Jason Robinson views England captain Owen Farrell as a player carved in the image of his father whose resolve will be essential in the upcoming series against South Africa.
Robinson played alongside Andy Farrell for the Wigan and Great Britain rugby league teams before launching his own successful career in union that reached its pinnacle with a World Cup winner's medal.
He has watched Owen's development closely and approves of his appointment as skipper for the three Tests against the Springboks that begin at Ellis Park on Saturday before continuing in Bloemfontein and Cape Town.
"I grew up with his father and played with his father. Owen was always around, throwing balls about even as a tot," Robinson told Press Association Sport, speaking on behalf of Land Rover.
"Owen comes from good stock - look at his dad's success and his uncle (Sean O'Loughlin) is captain of Wigan. He's always been in and around rugby.
"I spent so much time with his dad and you see the same characteristics there. They have the same mannerisms and the same mindset.
"Both are leaders, they both have kicking and attacking qualities. They are fearless in defence.
"Owen is a big lad who loves to get stuck in and loves the contact. He never backs off from a challenge.
"He's doing exceptionally well, but every time I watch Owen it reminds me so much of his dad. He's worked very hard.
"He'll want to put his stamp on the role of England captain. He wants to take responsibility, like that player in football who wants to take the penalty.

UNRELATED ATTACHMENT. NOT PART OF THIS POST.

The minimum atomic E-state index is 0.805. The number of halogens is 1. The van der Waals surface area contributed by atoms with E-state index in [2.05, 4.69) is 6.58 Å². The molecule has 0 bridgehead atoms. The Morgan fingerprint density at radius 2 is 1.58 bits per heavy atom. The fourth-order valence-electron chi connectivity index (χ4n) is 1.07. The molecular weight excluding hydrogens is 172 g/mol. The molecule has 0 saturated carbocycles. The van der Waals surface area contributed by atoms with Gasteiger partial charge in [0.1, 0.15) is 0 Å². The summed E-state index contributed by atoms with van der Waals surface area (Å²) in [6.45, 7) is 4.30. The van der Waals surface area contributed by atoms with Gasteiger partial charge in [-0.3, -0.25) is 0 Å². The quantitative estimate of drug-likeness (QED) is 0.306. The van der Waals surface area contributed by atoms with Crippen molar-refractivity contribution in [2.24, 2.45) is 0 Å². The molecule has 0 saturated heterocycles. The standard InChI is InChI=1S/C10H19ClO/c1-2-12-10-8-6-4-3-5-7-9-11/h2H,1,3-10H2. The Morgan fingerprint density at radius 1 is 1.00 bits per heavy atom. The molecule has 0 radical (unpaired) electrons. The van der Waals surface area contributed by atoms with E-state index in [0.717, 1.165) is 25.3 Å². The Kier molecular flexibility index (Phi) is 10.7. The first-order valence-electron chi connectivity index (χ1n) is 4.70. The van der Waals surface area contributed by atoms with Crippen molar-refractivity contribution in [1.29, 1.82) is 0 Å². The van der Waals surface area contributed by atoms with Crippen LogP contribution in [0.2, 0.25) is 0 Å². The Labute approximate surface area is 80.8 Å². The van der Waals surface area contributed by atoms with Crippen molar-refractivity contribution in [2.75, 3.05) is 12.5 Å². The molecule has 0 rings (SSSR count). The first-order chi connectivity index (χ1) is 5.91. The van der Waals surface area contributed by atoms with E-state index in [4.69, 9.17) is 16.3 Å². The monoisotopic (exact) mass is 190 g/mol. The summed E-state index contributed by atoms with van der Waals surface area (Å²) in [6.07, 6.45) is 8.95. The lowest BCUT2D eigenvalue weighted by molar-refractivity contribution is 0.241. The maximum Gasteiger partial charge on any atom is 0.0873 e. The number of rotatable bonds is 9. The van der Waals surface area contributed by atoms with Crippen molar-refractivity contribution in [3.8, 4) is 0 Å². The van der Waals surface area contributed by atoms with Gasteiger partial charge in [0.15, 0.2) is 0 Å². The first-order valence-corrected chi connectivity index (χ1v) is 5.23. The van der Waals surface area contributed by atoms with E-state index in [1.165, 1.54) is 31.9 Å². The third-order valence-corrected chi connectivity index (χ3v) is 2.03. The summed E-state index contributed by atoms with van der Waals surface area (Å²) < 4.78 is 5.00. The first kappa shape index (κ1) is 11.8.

"Against South Africa they will need his character because the Boks will come after England and will try to physically get stuck into them and try to upset them.
"But this is his office and where he thrives and where he gets his kicks."
Farrell is the heartbeat of Eddie Jones' England and also their fiercest competitor, seeking out confrontation and occasionally treading a fine disciplinary line.
During the NatWest 6 Nations he engaged in a tunnel scuffle with Scotland's Ryan Wilson before the Calcutta Cup showdown at Murrayfield when coming to the aid of George Ford and Robinson understands the value of his glowering presence.
"It's part of his character and part of his make-up. If he didn't have that, would he be as aggressive in defence? Would he be as good a leader?" Robinson said.
"Every player has to have something about them. It's like when you go to somebody's house and you have that dog in the corner looking at you and you're thinking 'are you going to bite me? I'm not quite sure'.
"People will target him because he's a 10 and playmaker. But because he's got that about him, people know he won't be intimidated or take a backward step.
"That's him, that's his character and if you try to take away a certain part of a player's character then you spoil the whole package.
"Being captain makes you think slightly differently, there's more responsibility so he'll think about things slightly differently."